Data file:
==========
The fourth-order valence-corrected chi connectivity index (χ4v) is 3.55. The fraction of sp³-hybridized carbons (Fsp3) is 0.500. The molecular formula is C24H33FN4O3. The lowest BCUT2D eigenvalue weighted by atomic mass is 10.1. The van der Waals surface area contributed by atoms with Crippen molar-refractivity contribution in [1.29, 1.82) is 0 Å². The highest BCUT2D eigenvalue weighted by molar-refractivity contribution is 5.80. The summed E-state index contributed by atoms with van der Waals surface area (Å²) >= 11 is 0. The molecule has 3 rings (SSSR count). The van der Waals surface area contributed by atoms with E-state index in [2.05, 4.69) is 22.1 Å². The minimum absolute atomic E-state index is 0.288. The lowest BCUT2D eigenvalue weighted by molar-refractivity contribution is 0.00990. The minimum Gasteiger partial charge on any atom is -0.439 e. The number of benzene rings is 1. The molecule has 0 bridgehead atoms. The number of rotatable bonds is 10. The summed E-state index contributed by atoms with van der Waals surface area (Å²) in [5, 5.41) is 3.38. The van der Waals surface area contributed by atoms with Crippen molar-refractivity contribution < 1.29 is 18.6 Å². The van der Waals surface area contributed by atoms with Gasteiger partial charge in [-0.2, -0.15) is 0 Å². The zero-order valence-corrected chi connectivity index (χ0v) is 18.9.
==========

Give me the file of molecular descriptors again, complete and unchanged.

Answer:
The fourth-order valence-corrected chi connectivity index (χ4v) is 3.55. The fraction of sp³-hybridized carbons (Fsp3) is 0.500. The molecular formula is C24H33FN4O3. The lowest BCUT2D eigenvalue weighted by atomic mass is 10.1. The van der Waals surface area contributed by atoms with Crippen molar-refractivity contribution in [1.29, 1.82) is 0 Å². The highest BCUT2D eigenvalue weighted by molar-refractivity contribution is 5.80. The summed E-state index contributed by atoms with van der Waals surface area (Å²) >= 11 is 0. The molecule has 3 rings (SSSR count). The van der Waals surface area contributed by atoms with E-state index in [2.05, 4.69) is 22.1 Å². The minimum absolute atomic E-state index is 0.288. The lowest BCUT2D eigenvalue weighted by molar-refractivity contribution is 0.00990. The minimum Gasteiger partial charge on any atom is -0.439 e. The number of benzene rings is 1. The molecule has 0 bridgehead atoms. The number of rotatable bonds is 10. The summed E-state index contributed by atoms with van der Waals surface area (Å²) in [5, 5.41) is 3.38. The van der Waals surface area contributed by atoms with Crippen molar-refractivity contribution < 1.29 is 18.6 Å². The van der Waals surface area contributed by atoms with Gasteiger partial charge in [-0.2, -0.15) is 0 Å². The zero-order valence-corrected chi connectivity index (χ0v) is 18.9.